Abertay’s Urban Water Technology Centre has partnered with the Scottish Government, Taylor Wimpey West Scotland, Central Scotland Green Network Trust and C&D Associates on the Greener Gardens project, looking at how gardens of new homes can be used to contribute to green infrastructure, biodiversity and storm water management.
Using shared resources and expertise, The Torrance Park Water Project will look at storm water management and the green infrastructure that can help with managing water and a changing climate.
Abertay University and Taylor Wimpey West Scotland have also teamed up to offer a learning package aimed at Primary 3 children to highlight raingardens, sustainable drainage and the environment.
Pupils from Holytown Primary School in North Lanarkshire will be the first to benefit with a series of classroom talks and discussions, interactive activities and local show and tell walk-abouts in the local community to learn more about the concept of Greener Gardens.
Dr Rebecca Wade from the Urban Water Technology Centre at Abertay University said, ‘Collaboration between education and industry can really make a difference. This demonstration site and partnership have grown out of collaborative work on a stormwater management MSc project developed by Dr Brian D’Arcy (C&D Associates) together with myself at Abertay University.
‘It involved testing a new product (‘SUDSbox’) designed by C&D Associates. Our MSc Student (James Travers) worked with Taylor Wimpey West Scotland who agreed to install this innovative technology at one of their sites, and to enable us to monitor how well it works.
‘The project developed into an award-winning partnership. By working together, we can help deliver better environments which work harder for us – providing communities with attractive areas to live and play, supporting nature, and tackling flooding and climate change issues too.’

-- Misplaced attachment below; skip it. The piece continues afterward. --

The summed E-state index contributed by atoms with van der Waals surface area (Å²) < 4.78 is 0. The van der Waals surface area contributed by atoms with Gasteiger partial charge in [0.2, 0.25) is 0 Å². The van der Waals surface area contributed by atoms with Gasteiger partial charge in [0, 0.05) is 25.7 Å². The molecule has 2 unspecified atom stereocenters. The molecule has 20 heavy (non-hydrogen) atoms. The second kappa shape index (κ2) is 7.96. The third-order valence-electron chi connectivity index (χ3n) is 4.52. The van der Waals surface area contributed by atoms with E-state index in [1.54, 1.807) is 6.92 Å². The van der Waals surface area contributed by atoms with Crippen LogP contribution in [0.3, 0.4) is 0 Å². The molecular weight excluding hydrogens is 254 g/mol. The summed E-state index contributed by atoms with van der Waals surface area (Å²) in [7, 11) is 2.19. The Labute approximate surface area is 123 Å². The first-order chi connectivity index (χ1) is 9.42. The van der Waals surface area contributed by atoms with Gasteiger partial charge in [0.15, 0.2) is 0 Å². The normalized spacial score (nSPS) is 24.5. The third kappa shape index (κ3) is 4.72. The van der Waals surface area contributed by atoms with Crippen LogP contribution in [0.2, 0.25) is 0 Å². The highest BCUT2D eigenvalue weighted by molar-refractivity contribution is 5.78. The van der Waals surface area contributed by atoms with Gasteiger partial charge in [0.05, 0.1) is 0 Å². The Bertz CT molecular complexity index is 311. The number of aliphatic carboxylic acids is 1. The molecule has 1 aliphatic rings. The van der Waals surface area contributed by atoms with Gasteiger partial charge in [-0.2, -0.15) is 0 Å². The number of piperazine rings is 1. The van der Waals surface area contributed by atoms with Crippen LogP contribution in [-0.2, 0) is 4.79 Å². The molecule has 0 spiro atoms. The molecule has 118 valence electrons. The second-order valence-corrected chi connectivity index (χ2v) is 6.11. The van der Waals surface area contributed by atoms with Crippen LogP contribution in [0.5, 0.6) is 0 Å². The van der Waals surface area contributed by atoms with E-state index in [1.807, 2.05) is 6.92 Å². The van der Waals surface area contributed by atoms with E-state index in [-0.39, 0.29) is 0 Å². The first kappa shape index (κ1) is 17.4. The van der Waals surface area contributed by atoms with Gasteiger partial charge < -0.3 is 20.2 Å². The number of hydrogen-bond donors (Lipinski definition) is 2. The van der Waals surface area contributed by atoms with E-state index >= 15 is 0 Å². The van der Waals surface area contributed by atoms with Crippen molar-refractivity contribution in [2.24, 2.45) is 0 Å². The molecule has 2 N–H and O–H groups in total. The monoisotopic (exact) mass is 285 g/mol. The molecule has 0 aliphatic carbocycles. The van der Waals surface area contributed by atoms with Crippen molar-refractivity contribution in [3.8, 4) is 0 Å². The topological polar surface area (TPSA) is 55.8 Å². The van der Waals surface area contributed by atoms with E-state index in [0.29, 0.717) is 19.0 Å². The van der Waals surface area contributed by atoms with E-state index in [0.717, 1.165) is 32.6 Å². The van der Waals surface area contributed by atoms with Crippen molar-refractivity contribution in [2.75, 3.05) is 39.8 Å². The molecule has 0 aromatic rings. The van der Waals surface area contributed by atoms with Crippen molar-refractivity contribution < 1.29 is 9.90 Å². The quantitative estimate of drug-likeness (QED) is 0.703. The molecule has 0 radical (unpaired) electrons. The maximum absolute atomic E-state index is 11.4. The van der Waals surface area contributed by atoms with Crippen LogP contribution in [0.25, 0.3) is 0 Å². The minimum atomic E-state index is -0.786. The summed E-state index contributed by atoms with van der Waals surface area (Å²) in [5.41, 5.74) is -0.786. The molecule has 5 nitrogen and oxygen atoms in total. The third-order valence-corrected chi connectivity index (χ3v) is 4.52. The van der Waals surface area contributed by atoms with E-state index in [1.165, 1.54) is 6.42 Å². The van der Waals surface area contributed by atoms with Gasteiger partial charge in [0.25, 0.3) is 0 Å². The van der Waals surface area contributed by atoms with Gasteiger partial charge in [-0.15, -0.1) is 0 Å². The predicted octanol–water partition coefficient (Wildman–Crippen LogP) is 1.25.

Taylor Wimpey has now installed two types of raingarden and a ‘SUDSbox’ (Sustainable Urban Drainage System) at its Torrance Park development of new homes in Holytown, North Lanarkshire.
As part of the Torrance Park Water Project, Taylor Wimpey West Scotland is also funding two years of research of the installation by project partners Abertay University to further investigate how source control SUDS in new housing developments can contribute to storm water management and reduce downstream flooding.
Raising the awareness of this innovative project has overall benefits for a wide audience as Stephen Andrew, Technical Director for Taylor Wimpey West Scotland explains, ‘Along with our project partners we are leading the way both in research and analysis of raingardens at plot level.
‘We believe the inclusion of raingardens within house plots can contribute positively to help the industry deal with storm water management in a sustainable way as a source control SUDS technique.’
The project team has also collaborated to create a ‘Developer’s Guide’ that aims to introduce the concept of greener gardens to the wider housebuilding industry, and provide guidance on how small changes can make a huge impact on the wider green infrastructure, bio-diversity and storm water management and how their future developments can embrace this thinking.
A copy of this guide is available at www.centralscotlandgreennetwork.org/greenergardens